House of Cards S5 Review: Villainy Hits a Little Too Close to Home
Season 5 lays the groundwork for an epic Season 6. (Photo: Harsh Sahani/<b>The Quint</b>)
Season 5 lays the groundwork for an epic Season 6. (Photo: Harsh Sahani/The Quint)

House of Cards S5 Review: Villainy Hits a Little Too Close to Home


The Underwoods’ body count this season: Five.
Their body count for the rest of the series: Six.

Through callousness, intrigue, and even directly, the Underwoods have caused the deaths of almost as many people this season as the other seasons combined. They're pretty much serial killers at this point, which does stretch credulity. No more can I so easily cherish my sense of outrage at the dirtiness of Washington politics, damn it. I mean, unless I’m being naive... I? (Gif Courtesy: <a href="">Giphy</a>) I? (Gif Courtesy: Giphy)

Bloody, dirty, and utterly amoral the setup might be, but Season 5 gets an A+ for its demolishing of the Bechdel test (criteria for a pass: Two women who talk to each other about something other than men), and its no-nonsense, non-tokenistic portrayal of homosexuality. It has shown every other director and producer that it is within the realms of possibility to create a riveting, mainstream product without pandering to the male gaze.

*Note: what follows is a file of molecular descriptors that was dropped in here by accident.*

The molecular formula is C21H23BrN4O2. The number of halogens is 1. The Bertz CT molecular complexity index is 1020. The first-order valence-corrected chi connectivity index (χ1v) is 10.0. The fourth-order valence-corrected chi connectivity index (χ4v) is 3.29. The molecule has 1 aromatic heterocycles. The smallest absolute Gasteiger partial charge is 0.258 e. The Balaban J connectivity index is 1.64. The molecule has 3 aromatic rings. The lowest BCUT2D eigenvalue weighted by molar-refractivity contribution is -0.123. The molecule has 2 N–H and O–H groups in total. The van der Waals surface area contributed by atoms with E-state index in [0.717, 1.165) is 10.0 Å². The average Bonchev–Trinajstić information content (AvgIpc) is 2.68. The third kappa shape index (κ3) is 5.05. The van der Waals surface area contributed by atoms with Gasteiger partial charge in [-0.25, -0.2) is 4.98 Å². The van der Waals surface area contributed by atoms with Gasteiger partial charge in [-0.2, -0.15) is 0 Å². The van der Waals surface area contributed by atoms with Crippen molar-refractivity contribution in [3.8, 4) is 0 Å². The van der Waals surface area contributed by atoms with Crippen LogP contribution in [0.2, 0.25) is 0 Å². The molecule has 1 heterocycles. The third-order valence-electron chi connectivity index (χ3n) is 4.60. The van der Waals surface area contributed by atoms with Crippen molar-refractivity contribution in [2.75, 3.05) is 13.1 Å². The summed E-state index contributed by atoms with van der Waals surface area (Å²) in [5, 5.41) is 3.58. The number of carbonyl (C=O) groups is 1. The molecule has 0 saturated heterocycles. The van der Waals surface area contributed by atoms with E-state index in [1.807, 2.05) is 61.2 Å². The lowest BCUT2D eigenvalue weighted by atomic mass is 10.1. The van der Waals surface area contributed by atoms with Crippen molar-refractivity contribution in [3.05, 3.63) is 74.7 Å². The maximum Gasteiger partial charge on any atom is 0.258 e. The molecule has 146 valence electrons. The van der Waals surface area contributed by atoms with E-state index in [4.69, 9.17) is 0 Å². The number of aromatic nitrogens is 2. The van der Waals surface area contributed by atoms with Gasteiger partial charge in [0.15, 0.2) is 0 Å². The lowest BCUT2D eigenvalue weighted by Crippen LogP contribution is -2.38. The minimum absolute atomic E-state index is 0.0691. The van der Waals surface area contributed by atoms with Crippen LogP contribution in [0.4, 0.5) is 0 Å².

About time. (Gif Courtesy: <a href="">Giphy</a>)
About time. (Gif Courtesy: Giphy)

Shades of Trump

At Cannes' Film Festival, Robin Wright (Claire Underwood) said that the Trump presidency stole all their House of Cards story ideas to the extent that they had to rework plotlines! There are definite similarities.

Replete with executive orders, calls for airstrikes and war, hacks, and Russian aggression — the Underwood administration is all too familiar.

Frank and Claire breed chaos in an effort to distract from investigations and a relentless media – reminiscent of the chaos surrounding Trump's presidency since it started. There's even a chemical attack in Syria, and Frank and Claire decide on declaration of war as a way to quell simmering domestic discontent.

Unforgivable Sins, Even for Politics